Jump to content

Bed alarms

Posted
by katie2002 katie2002 (New) New

It seems lately that the patient's acuity that I care for have increased drastically and the amount of staff present has lessened. Because of this I have seen more patient falls and patient safety is at a higher risk. We are having to use more bed alarms and they sometimes still do not prevent an injury or fall. Some patient's feel they do not need a bed alarm and their satisfactory level goes down. Has anyone else seen this issue increase lately? I am concerned and want my patients safe.

sallyrnrrt, ADN, RN

Specializes in critical care, ER,ICU, CVSURG, CCU.

bed alarms are wonderful, when there IS ENOUGH STAFF AROUND, to hear and respond.........which is rarely the case....... in 42 yrs of being a nurse, I have only observed one time when a dementia patient "self corrected" when the alarm would go off....... she was a 90+ precious little lady and would utter, "oh that darn thing, there it goes again......" and sit back down :roflmao:

MunoRN, RN

Specializes in Critical Care. Has 10 years experience.

There are many studies on the relationship between bed alarm use and falls, and they don't show that bed alarms do anything to reduce falls. Basically all they do is alert you to the fact that your patient is now on the floor. It's been suggested they may increase falls by contributing to delirium.

BuckyBadgerRN, ASN, RN

Specializes in HH, Peds, Rehab, Clinical. Has 4 years experience.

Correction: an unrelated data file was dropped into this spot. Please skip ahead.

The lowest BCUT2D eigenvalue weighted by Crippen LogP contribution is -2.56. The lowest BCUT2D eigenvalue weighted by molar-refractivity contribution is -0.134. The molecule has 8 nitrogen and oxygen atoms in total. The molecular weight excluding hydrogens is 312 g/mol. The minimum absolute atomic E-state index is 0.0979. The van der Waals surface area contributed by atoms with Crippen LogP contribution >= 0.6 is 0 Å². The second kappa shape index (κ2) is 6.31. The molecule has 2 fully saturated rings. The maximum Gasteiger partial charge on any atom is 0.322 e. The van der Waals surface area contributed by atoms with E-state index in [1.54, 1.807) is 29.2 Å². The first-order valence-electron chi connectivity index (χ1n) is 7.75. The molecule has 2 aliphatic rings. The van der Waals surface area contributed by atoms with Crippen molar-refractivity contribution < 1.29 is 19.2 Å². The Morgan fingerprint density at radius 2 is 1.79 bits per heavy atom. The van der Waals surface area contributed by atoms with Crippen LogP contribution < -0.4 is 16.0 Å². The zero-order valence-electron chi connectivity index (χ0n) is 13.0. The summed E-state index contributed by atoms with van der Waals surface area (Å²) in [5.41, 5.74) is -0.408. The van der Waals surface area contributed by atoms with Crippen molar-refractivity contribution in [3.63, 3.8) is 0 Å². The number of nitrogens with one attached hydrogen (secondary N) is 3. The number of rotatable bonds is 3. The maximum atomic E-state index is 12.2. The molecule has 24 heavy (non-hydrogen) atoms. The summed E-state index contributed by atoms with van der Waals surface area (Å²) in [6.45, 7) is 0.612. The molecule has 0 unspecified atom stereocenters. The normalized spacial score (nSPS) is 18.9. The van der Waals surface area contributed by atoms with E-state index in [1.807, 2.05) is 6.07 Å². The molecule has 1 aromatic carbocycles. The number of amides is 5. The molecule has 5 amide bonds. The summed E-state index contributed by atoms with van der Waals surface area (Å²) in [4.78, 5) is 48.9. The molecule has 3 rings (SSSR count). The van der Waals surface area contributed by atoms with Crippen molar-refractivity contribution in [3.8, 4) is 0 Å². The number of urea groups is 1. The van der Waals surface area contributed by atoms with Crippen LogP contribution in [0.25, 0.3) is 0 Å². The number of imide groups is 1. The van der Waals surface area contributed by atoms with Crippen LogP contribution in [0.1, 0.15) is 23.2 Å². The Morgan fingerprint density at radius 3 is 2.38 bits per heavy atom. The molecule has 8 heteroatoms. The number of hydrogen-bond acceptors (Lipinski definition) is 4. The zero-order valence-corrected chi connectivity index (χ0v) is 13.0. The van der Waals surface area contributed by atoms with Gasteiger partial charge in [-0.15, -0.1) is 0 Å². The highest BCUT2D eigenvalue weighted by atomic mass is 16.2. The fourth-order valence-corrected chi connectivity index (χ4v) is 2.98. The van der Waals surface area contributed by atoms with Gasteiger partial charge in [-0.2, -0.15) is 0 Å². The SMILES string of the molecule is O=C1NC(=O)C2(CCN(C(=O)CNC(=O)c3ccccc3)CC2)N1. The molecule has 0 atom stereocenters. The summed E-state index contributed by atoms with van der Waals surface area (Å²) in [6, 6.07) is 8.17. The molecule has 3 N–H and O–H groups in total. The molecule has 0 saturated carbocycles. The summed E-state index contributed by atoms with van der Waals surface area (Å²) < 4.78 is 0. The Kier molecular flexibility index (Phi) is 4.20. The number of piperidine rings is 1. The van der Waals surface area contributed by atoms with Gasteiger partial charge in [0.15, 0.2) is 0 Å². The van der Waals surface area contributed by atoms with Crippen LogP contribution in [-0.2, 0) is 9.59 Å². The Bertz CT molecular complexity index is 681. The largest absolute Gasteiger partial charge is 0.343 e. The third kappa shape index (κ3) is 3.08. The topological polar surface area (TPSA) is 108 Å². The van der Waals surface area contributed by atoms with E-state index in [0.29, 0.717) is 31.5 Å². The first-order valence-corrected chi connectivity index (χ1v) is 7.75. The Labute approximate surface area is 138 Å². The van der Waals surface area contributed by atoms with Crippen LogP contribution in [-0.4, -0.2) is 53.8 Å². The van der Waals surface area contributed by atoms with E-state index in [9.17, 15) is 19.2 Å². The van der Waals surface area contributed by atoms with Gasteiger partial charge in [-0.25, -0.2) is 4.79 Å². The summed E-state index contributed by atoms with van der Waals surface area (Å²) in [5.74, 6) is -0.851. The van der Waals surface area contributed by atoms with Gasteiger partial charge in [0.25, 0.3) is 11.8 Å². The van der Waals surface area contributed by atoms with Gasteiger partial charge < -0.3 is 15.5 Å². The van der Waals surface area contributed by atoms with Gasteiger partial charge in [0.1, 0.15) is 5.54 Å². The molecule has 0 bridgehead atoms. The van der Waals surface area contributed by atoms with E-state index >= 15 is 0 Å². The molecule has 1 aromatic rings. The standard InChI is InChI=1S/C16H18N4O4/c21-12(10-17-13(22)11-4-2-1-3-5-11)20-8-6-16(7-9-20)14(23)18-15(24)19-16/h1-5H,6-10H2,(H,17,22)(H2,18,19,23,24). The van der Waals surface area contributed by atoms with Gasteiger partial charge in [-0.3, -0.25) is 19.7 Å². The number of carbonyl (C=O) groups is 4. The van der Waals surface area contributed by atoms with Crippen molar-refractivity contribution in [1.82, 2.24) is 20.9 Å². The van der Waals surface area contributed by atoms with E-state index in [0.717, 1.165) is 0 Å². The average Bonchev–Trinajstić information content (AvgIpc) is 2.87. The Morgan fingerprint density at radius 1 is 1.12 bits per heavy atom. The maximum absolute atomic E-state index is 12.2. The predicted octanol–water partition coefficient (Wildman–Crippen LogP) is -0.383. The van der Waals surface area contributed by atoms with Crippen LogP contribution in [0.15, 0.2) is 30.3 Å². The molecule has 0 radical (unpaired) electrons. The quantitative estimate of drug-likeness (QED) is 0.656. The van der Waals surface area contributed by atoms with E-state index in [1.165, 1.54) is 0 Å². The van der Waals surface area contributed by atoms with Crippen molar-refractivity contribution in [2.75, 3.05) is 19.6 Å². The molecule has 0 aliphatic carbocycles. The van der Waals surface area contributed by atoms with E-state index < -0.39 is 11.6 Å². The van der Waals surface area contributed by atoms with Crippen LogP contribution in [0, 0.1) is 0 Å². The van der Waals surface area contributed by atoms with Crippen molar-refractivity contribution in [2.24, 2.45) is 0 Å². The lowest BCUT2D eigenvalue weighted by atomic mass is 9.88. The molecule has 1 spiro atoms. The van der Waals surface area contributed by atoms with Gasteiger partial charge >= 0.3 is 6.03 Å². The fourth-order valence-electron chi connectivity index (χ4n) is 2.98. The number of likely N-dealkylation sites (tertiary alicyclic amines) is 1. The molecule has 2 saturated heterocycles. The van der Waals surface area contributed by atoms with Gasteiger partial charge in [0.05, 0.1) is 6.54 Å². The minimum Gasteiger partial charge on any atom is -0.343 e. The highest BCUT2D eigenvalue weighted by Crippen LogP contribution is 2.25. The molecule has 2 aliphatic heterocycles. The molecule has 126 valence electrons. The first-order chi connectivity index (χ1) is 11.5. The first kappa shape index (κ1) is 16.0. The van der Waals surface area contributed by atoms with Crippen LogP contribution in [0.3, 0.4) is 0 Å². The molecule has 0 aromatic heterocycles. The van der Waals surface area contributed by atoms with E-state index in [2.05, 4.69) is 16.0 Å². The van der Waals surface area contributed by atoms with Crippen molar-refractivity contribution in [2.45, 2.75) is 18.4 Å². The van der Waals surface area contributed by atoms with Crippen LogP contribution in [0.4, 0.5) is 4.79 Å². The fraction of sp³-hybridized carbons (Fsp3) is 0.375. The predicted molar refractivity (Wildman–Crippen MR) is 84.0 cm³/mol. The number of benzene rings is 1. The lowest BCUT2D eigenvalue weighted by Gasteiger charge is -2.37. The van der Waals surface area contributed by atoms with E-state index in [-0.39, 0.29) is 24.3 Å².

My facility was restraint free and alarms of any kind were considered restraints. I agree with Munro...

martymoose, BSN, RN

Specializes in PCCN. Has 18 years experience.

i think its so the mgmt can blame you for the falls. " we use alarms , therefore our hospital is safe" blablabla. They still fall, lose payment on that pt- broken hip anyone? and blame YOU for it. Doesnt matter if there was enough staff or not unless you're in a union, and even then, you will not win the scapegoat game.

BrandonLPN, LPN

Has 5 years experience.

I think the bed alarms get put on just so we can document we did some sort of intervention. Something looks better than nothing on paper, even if that something has been proven to be ineffectual.

martymoose, BSN, RN

Specializes in PCCN. Has 18 years experience.

now that I think of it, I had an 80 something y/o pt whowas aox3. The alarm went off just because he moved his position in bed. I swear I heard "what the bleep is that????"" come from the room. Our alarms are like car alarms they are a piercing squeal.I dont blame him atall for being angry.

I'm sure he'll give a big fat zero on the satisfaction score .

Morainey, BSN, RN

Specializes in Orthopedic, LTC, STR, Med-Surg, Tele.

I always thought of bed alarms as basically an early warning that your patient was getting out of bed, rather than rounding and finding them on the floor.

LadyFree28, BSN, RN

Specializes in Pediatrics, Rehab, Trauma. Has 10 years experience.

I always thought of bed alarms as basically an early warning that your patient was getting out of bed, rather than rounding and finding them on the floor.

Depending on the setting, at least in LTC, there are chair alarms and bed alarms that are used to alert staff that a resident is in "danger" of falling; rounds don't work as well with a 1:30 or 1:60 ratio. :no:

Sometimes the alarm is on and you find a pt on the floor; sometimes the pt is on the floor and no alarm sounds. :wacky: